Ansca Mobile's Corona toolset for creating mobile apps that run on iOS and Android is looking like a platform. New partnerships aim to help app makers with social, marketing efforts.
Slideshow: Top 10 Mobile Apps For Business Collaboration
(click image for larger view and for slideshow)
Ansca Mobile's cross-platform development framework Corona SDK is evolving from a product into a platform. The company on Tuesday plans to announce partnerships with ad network In Mobi and Android-oriented social gaming network Papaya to offer mobile developers the opportunity to integrate ads and social network experiences into their apps, and to take advantage of marketing support and analytics.
Having built Corona SDK into one of the leading tools for creating mobile apps that run on both iOS and Android devices, Ansca Mobile has recognized that getting apps into app stores is often the least daunting challenge faced by developers. Getting attention for one's app amid hundreds of thousands of other apps and understanding how to market it represent problems that can be even more difficult than writing code.
Ansca Mobile is calling its collection of services LaunchPad. Some LaunchPad services--ads, social, and analytics--have been integrated into the latest build of the Corona SDK framework. Developers will have to utilize those APIs to benefit from the new services. The app analytics data will be made available through developer accounts at the Ansca Mobile website.
Other aspects of LaunchPad, such as promotional support from Ansca Mobile, can be expected to vary on a case-by-case basis: A developer whose app has been gaining significant traction can expect an extra push from Ansca's marketing department. But not every effort will be treated the same way, which is perhaps as it should be: Promoting a low-quality app won't really make it more appealing.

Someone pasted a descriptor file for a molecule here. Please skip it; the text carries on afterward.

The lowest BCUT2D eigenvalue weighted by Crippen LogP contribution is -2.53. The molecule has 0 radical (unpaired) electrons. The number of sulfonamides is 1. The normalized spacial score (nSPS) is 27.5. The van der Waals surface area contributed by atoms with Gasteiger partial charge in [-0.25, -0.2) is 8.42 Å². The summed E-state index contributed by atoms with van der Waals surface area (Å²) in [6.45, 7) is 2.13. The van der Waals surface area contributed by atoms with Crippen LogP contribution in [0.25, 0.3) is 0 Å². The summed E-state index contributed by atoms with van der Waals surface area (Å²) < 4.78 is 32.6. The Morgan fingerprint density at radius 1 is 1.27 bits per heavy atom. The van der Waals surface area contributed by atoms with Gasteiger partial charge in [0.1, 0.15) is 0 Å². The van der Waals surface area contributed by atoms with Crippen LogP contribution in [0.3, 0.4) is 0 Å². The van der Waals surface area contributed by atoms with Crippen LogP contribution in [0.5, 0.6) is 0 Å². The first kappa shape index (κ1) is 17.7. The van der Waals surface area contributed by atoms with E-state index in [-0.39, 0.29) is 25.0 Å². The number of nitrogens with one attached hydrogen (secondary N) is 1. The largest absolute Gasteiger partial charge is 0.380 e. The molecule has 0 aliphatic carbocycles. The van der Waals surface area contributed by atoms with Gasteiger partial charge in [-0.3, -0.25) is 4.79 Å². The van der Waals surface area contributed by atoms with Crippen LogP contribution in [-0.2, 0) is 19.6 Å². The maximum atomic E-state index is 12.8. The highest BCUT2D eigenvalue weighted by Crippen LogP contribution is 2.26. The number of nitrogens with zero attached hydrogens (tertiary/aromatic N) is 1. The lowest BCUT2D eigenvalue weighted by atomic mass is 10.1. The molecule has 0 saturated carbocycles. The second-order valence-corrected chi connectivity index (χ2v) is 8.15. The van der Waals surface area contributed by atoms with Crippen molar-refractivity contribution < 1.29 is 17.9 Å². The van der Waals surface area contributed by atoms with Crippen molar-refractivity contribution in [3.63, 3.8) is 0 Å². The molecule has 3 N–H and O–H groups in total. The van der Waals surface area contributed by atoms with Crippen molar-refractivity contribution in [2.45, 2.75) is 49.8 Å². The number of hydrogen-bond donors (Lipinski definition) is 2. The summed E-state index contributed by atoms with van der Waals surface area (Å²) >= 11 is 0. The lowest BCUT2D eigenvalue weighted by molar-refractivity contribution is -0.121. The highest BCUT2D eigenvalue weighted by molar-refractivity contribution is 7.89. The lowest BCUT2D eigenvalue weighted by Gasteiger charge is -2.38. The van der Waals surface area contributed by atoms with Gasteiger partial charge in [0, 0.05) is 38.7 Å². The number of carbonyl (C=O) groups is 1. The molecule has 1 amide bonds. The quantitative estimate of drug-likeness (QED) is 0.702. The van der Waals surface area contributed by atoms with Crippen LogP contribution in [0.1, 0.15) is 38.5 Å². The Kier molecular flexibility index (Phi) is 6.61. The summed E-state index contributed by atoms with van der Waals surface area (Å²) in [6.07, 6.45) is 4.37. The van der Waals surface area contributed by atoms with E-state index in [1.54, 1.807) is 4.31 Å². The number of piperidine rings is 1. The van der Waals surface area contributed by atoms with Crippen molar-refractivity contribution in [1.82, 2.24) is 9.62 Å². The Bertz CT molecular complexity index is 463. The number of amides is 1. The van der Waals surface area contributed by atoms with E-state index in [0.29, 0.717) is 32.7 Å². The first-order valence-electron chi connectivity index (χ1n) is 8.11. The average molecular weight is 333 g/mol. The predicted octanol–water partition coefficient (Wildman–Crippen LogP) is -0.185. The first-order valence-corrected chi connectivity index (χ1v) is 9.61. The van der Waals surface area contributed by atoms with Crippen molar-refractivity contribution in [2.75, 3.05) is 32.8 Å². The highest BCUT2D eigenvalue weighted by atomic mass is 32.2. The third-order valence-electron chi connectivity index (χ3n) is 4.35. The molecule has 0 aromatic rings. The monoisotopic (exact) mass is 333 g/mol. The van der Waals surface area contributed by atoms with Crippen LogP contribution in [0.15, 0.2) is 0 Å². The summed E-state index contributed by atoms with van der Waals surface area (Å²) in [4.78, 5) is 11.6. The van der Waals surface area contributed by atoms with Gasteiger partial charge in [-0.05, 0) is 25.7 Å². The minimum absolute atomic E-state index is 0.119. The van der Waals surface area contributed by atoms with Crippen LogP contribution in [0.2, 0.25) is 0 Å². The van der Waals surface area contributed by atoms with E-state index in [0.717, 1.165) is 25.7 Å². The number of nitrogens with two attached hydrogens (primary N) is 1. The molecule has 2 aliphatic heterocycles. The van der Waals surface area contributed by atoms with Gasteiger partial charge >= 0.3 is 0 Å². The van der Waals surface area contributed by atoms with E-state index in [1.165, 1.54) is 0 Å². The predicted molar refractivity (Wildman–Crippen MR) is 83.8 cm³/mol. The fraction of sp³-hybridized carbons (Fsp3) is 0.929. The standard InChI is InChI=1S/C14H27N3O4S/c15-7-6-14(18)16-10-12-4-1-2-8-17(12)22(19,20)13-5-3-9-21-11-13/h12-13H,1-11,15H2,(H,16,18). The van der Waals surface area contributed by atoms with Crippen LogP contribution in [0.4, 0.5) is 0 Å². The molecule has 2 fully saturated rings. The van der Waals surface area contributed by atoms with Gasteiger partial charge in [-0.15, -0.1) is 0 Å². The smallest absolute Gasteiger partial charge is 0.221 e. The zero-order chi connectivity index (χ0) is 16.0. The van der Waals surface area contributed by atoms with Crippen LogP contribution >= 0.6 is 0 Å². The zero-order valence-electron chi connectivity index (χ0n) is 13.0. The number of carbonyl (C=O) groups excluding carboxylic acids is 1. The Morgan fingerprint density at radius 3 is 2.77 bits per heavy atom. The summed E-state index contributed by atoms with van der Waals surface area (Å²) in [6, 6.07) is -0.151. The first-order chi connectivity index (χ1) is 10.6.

For Ansca Mobile, providing broader value to the developers who use its product represents a way to burnish its own brand while adapting to industry changes.
Carlos Icaza, co-founder and chief evangelist for Ansca Mobile, says that the roles of companies change as industries mature. "Shifts in platforms and directions force companies to adapt," he explained in an email. "Ansca has to adapt to the needs of its developers in order to be able to not only provide the best tool possible for mobile development, but also the best avenue for its developers to be successful. And as a platform, in order for it to become a standard, it has to be more than just a 'feature.' The success of the platform depends on the success of its developers. The more the developers are successful, the more successful the platform."
Icaza points to the way that Microsoft helped Windows thrive by providing developers high-quality tools to write Windows applications. Ansca Mobile may not yet have reached that level of ubiquity but it's off to a good start: In 2011 so far, more than 20 million apps made with Corona SDK have been downloaded, according to the company.
The updated Corona SDK update also includes a 30-day free trial of Corona Project Manager, an IDE for Corona, and sample code from PubNub, a real-time push messaging platform, that demonstrates how to build multi-player games.
And as part of Ansca's effort to broaden the appeal of its development system beyond game makers to enterprise app developers, Corona SDK comes with a new widget library for deploying common user interface elements like slider buttons that work on both iOS and Android.
InformationWeek Analytics is conducting a survey on mobile device management and security. Respond to the survey and be eligible to win an iPod Touch. Take the survey now. Survey ends Aug. 5.
InformationWeek Elite 100Our data shows these innovators using digital technology in two key areas: providing better products and cutting costs. Almost half of them expect to introduce a new IT-led product this year, and 46% are using technology to make business processes more efficient.
The UC Infrastructure TrapWorries about subpar networks tanking unified communications programs could be valid: Thirty-one percent of respondents have rolled capabilities out to less than 10% of users vs. 21% delivering UC to 76% or more. Is low uptake a result of strained infrastructures delivering poor performance?